There are endless vocabulary lists on the Internet, and on my blog for that matter, which a student of English can download. Finding lists of Collocations for a particular subject area is a lot harder though. The other day I came across a program (Multilingual Corpus Toolkit) that extracts commonly occurring collocations from a file or text corpus automatically. MLCT is not public domain and intended for non-commercial use.
To run the program you need to have the Java Runtime Environment (JRE) installed on your computer. After downloading and unzipping the files, double click on the file ‘run_mlct_public’ to start the application. Once started you should select “LexTools->Collocation Parameters->Limit Number of Tokens” from the menu. Extracting collocations from a text file is then quite easy. All you have to do is select one of the options from the “Lextools->Extract n-grams” menu. Once you do you’ll be prompted for the file you want to analyse and the results will appear in a separate window.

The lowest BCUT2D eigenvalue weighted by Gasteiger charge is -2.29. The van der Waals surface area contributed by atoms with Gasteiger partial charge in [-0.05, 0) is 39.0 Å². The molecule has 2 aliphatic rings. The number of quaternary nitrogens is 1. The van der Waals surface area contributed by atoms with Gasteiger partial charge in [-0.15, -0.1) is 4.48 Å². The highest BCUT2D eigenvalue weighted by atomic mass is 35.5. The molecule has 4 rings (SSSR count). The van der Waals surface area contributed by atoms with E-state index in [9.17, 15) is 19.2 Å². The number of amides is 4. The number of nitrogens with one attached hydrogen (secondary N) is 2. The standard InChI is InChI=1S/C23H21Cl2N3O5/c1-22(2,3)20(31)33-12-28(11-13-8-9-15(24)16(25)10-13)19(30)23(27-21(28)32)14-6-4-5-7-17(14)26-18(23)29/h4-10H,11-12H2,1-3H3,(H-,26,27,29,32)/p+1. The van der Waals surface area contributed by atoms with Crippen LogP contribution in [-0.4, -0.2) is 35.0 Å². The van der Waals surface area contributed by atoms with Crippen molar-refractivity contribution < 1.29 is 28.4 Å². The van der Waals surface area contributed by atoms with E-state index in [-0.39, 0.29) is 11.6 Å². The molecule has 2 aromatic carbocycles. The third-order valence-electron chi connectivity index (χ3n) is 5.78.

For those of you who are prepared to put in a lot more effort you can download the Natural Language Toolkit (NLTK) and read the excellent book, “Natural Language Processing with Python”. The tutorials in this book take you through Collocation Extraction and much, much more. To try out all the examples you will need to install Python, PyYAML and NLTK. Once you have done this just follow the instructions in the book and try out the examples using PyScripter which you can download here. To check everything is working you can cut and paste the code listed below into the PyScripter editor window and select run. You should see the following output:
“[(u’Beer’, u’Lahai’), (u’Lahai’, u’Roi’), (u’gray’, u’hairs’), (u’Most’, u’High’), (u’ewe’, u’lambs’), (u’many’, u’colors’), (u’burnt’, u’offering’), (u’Paddan’, u’Aram’), (u’east’, u’wind’), (u’living’, u’creature’)]”.
from nltk.collocations import *
bigram_measures = nltk.collocations.BigramAssocMeasures()
trigram_measures = nltk.collocations.TrigramAssocMeasures()
# change this to read in your data
finder = BigramCollocationFinder.from_words(
# only bigrams that appear 3+ times
# return the 10 n-grams with the highest PMI
print finder.nbest(bigram_measures.pmi, 10)